Hands up who understands what on earth is going on with competitive snowboarding right now? No, not the tricks. The organization. Or should that be ‘organizations’?
Because you may not have really noticed, but suddenly snowboarding is awash with initials and acronyms like never before—TTR, FIS, IOC. And let’s not forget the late, lamented ISF. It’s confusing stuff, but in this blog we’re going to try and get to the bottom of the issues and work out a couple of key questions. What is going on? And why does it matter?
Anybody that has noticed will probably have some dim awareness that there’s a distant controversy brewing involving snowboarding and the Olympics, specifically the potential inclusion of slopestyle at future Winter Olympic events.
Anybody that has noticed will probably have some dim awareness that there’s
a distant controversy brewing involving snowboarding and the Olympics…
The idea that slopestyle could become an Olympic sport has been discussed for years. But things began to move quickly back in June 2010 when, buoyed by the success of halfpipe at the Vancouver Games (and Shaun White’s subsequent public call for slopestyle to become an Olympic sport), the FIS Annual Congress in Turkey decided to apply directly to the International Olympic Committee (IOC) for the event to be fast-tracked into the 2014 Games in Sochi. This was an important development as FIS, the International Ski Federation, is the body that currently runs the Olympic qualification process for halfpipe snowboarding (and more about the controversy surrounding this later).
Most seasoned observers expected the IOC Executive Committee to green light this application at their October 2010 meeting in Acapulco, clearing the way for a FIS-organized slopestyle event to be part of the 2014 Games. But in a somewhat surprising development, the IOC hedged their bets. “They sent out a message that they’re not sure about the quality, and to check this winter’s World Championships first,” says Henning Anderson, CEO of The Arctic Challenge, the event founded by Terje Haakonsen back in 2000 to provide a ‘for snowboarders, by snowboarders’ alternative to FIS-run events.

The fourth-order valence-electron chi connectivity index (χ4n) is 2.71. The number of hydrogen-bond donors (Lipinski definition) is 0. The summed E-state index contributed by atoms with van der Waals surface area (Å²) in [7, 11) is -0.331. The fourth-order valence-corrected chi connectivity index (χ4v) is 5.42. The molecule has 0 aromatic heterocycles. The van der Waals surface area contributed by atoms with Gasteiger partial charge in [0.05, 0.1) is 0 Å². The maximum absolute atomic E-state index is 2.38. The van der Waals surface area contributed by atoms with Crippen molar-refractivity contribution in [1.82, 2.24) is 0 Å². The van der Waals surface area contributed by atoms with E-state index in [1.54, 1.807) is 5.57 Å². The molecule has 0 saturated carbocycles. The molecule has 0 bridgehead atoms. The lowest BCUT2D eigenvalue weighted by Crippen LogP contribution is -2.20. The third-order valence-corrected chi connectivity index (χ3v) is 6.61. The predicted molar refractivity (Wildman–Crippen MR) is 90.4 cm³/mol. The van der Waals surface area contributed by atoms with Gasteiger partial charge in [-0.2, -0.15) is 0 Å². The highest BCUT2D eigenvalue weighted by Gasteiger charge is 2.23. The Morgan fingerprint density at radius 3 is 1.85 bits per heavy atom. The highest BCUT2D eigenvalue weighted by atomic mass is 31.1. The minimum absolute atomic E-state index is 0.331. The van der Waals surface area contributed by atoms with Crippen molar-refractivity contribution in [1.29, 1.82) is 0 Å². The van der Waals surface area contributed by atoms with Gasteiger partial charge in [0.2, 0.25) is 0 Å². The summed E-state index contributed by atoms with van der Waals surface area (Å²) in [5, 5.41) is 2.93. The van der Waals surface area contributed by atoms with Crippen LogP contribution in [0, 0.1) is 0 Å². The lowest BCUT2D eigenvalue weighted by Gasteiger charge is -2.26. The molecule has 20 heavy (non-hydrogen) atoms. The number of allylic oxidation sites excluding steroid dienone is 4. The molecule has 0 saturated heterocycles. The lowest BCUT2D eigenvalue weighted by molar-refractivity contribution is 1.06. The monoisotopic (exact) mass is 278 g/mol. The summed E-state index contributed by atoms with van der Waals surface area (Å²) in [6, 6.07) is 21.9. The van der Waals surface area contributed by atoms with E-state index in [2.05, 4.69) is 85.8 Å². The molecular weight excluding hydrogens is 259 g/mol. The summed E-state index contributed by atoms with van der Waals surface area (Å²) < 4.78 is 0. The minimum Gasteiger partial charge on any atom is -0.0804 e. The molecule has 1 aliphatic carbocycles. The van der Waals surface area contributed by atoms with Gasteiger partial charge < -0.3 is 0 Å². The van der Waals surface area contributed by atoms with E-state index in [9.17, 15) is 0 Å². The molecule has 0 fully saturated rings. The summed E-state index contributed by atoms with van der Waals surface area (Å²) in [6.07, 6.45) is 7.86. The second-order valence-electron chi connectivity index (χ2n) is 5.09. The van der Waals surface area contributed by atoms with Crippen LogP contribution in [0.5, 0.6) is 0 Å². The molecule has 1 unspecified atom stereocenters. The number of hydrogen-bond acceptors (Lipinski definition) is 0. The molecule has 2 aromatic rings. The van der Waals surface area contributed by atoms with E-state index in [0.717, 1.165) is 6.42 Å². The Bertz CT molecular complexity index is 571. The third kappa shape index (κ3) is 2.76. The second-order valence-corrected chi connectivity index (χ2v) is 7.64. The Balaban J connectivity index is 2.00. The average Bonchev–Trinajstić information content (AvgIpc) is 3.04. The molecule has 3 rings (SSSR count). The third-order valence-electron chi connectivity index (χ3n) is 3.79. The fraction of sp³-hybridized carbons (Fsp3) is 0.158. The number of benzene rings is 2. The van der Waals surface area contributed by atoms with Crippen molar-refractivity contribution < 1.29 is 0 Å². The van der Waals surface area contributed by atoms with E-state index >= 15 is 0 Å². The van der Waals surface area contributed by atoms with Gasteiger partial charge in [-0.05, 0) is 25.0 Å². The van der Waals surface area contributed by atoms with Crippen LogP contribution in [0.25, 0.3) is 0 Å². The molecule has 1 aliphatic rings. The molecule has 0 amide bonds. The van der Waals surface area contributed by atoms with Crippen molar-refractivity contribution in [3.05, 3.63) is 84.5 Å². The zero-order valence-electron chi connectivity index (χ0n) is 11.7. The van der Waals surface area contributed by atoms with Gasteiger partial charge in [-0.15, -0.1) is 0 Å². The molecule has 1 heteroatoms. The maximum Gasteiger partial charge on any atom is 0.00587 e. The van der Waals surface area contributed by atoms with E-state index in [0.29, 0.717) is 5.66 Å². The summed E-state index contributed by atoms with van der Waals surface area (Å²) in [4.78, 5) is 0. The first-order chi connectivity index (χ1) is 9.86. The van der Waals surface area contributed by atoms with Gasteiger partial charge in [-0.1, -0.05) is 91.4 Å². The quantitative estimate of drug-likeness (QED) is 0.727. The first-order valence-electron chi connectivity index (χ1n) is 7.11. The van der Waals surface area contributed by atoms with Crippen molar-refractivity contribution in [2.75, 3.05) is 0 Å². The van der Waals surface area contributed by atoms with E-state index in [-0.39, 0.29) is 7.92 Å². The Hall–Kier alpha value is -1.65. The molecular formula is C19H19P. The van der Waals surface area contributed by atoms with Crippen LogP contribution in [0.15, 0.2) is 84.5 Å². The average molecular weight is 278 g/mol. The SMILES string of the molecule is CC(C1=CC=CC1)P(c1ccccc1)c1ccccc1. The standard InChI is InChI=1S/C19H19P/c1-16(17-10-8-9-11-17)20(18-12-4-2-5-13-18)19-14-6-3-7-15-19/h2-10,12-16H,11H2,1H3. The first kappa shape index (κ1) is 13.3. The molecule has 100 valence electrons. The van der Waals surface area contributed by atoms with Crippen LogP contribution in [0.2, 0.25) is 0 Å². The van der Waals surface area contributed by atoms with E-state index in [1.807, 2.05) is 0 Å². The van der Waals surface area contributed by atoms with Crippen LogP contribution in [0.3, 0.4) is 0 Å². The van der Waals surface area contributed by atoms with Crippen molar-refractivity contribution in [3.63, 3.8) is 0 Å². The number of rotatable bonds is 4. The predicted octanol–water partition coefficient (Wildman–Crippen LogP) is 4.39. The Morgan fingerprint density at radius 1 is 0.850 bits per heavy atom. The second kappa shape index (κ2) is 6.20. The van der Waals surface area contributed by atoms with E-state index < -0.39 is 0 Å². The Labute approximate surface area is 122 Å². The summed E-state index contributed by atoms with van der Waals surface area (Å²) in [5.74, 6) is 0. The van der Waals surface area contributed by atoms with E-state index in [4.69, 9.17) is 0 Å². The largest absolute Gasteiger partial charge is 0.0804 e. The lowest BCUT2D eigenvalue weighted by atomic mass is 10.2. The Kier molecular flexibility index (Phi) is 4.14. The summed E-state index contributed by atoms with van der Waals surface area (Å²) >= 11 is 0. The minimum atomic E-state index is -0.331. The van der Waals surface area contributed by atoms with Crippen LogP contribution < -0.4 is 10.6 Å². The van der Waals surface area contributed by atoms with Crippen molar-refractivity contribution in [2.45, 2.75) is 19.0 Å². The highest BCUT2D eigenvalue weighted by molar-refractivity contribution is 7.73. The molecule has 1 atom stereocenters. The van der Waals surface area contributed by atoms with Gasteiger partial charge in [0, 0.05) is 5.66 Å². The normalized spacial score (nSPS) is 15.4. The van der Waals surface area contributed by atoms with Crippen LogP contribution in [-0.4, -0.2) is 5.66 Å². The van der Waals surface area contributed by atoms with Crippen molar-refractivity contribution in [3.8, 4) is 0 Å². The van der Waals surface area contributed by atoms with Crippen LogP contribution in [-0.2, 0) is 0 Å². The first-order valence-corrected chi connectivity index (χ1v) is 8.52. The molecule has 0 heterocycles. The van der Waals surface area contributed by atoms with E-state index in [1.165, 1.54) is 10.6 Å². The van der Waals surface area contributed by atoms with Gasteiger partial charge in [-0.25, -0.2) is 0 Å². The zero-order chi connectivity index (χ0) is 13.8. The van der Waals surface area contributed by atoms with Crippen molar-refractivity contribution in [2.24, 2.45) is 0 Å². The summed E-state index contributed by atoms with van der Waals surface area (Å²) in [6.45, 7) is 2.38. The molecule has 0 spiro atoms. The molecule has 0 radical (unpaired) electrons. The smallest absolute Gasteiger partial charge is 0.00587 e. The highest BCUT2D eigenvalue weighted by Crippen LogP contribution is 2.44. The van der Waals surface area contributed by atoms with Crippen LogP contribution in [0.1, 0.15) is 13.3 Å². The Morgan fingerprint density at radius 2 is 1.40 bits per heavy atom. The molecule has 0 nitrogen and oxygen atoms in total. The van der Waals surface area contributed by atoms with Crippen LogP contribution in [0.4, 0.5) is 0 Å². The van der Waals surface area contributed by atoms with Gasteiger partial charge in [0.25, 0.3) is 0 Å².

On the face of it, this was hardly surprising. After all, FIS has never actually organized any slopestyle event, let alone a World Championships. When this was pointed out to IOC executive board member Gerhard Heiberg by elements of the Norwegian press, he responded even more positively by saying that the IOC intended to look at world class events such as the TTR, Dew Tour, and X Games (which, in contrast to FIS, have spent much of the last decade developing the most credible series of slopestyle events in the world) before making a decision.
Essentially this is the same old issue that snowboarders had to deal with back when pipe was included at Nagano in 1998.
Essentially this is the same old issue that snowboarders had to deal with back when pipe was included at Nagano in 1998: who will control the qualification process, the series of events that will decide which snowboarders get to ride at future Olympic Games? Prior to the Nagano Games back in 1998, the IOC chose FIS, an organization that had previously actively campaigned against snowboarding, consigning the International Snowboard Federation (ISF) to the dustbin of history in the process. That was one of the main reasons for Terje Haakonsen’s much publicized decision to boycott that inaugural snowboarding Olympics.